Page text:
As I was re-reading this ongoing series as a whole [28 issues, 2 annuals and 1 Secret Origins issue] for this comprehensive review, I can honestly tell you that I didn't expect to enjoy this title as much as I did. Admittedly, the first several issues felt a little 'slow', but the unfolding plotline about the mystic origins of the duo's powers kept me powerin' on. To me, this series hits its stride immediately after issue #17: we're getting more guest stars [Titans West, Creeper, Barbara Gordon/Oracle, etc ] and new villains being introduced. This series may have avoided cancellation if it had felt more integrated into the rest of the DCU since its launch (rather than a year and a half into it). Why did it take almost a year before the Teen Titans appeared? I realize that the Kesels were trying to create a stand-alone world for Hawk & Dove with their own supporting characters and villains, but the duo may have been too unknown to a modern audience to establish a strong fan base so early. This is just my opinion of course. I would've liked to have seen this book continue past issue #28 to see where the Kesels would have brought us — the 'Spirit of America' idea seems to show some promise.
Dove was easily the most interesting character in the series and, at a time when DC didn't have too many strong female headlining characters, killing her off in Armageddon 2001 was a major mistake. It's ironic that Dove was killed off as part of a plot device for Hawk to descend to the role of Monarch — this is exactly the kind of thing Barbara Randall Kesel (Dove/Dawn Granger's co-creator and Hawk & Dove v3 co-writer) would've flagged in her original letter to Dick Giordano from the early 80s [i.e. a female character losing her powers/life so her male counterpart could evolve as a character]. Dawn Granger/Dove didn't NEED to be killed off — there must've been some work-around that could've been used to allow her to be a functioning character in the then-DCU. Understandably, this upset a lot of Hawk and Dove fans.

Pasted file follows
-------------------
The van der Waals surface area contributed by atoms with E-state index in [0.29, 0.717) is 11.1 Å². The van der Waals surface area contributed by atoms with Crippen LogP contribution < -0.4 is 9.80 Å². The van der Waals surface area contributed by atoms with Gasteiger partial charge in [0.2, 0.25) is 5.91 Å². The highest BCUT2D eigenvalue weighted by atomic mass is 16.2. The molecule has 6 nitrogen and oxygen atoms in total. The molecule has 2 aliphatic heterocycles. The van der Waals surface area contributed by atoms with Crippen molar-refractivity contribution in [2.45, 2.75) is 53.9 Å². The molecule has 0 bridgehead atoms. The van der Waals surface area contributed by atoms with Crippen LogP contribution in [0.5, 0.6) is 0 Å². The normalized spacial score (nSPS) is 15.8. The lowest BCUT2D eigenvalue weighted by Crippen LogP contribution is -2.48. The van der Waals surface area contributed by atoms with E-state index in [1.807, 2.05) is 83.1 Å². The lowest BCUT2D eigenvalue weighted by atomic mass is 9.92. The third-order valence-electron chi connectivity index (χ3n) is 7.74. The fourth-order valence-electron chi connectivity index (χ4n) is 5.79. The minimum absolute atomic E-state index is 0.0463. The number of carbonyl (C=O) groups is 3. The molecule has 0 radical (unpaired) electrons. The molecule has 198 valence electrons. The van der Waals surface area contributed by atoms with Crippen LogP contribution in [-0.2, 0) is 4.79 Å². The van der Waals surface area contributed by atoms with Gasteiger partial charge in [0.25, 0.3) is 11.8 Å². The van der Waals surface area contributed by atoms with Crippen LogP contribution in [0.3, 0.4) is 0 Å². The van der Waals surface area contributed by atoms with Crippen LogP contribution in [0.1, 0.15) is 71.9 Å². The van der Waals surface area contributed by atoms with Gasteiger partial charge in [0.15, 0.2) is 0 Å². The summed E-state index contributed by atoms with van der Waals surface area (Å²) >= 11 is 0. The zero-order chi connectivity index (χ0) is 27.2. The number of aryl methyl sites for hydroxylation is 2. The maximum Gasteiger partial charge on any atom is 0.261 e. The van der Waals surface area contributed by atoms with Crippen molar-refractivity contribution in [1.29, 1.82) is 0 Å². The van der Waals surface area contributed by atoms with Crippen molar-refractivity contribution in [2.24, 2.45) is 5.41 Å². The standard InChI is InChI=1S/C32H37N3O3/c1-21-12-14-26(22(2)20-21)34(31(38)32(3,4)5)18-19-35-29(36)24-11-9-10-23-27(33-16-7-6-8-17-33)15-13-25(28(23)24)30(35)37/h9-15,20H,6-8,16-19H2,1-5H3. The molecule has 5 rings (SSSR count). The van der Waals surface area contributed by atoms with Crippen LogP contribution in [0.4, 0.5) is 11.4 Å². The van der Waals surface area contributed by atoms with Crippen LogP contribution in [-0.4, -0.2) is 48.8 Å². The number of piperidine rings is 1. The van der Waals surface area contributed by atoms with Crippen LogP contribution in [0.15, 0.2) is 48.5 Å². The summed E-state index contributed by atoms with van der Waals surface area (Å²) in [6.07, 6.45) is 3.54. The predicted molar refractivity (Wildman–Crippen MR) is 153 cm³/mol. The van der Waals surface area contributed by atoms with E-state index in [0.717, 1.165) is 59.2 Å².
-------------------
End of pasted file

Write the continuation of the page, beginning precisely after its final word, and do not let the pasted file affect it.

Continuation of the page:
One bold theory I'm putting out there is that DC editorial had Dove killed off to prevent Rob Liefeld from getting royalties. Dawn Granger/Dove was an interesting character and had a lot of potential as far as a leading character was concerned; with the right exposure she could've quickly became one of DC's strong B-list characters. Rob Liefeld is listed as one of the co-creators of Dove/Dawn Granger, and it has been hinted that some members* of DC editorial at the time were not fond of Liefeld. Liefeld has been known to make candid remarks his relationship with DC comics in the late 80s/early 90s was 'interesting', could this have been what he was talking about?
*[Part of DC in the 80s 2017 New Year's resolutions is to NOT get sued for libel, so we're not listing any names here.]
Despite Dove's untimely demise in the pages of Armageddon 2001, she still appeared in 1992's DC Cosmic Cards trading cards released by Impel. It's nice to know that she was deemed significant enough to appear in this card set. Hawk also got a card. This is somewhat impressive since I can think of at least 6 or 7 DCU heroes (excluding Batman-related characters) who had their own title in 1992 that didn't get a trading card.
Do you know who else also got a card? Monarch. It straight up revealed who Monarch was on the card art, too. So much for maintaining the suspense...
Anyways, that concludes our review of the Hawk & Dove v3 ongoing series from 1989. Hawk and Dove/Dawn Granger would be re-united in 2009's Blackest Night crossover event, but that's a little too modern for us, so we'll let someone else cover it.
Thanks to Jennifer M Contino, Dylan Brucie, Bill Walko for interviewing Jonathan Peterson, Karl Kesel and Barbara Randall Kesel in other publications/websites (listed above).
(with big help from our new Contributing Editor, Rob Perry)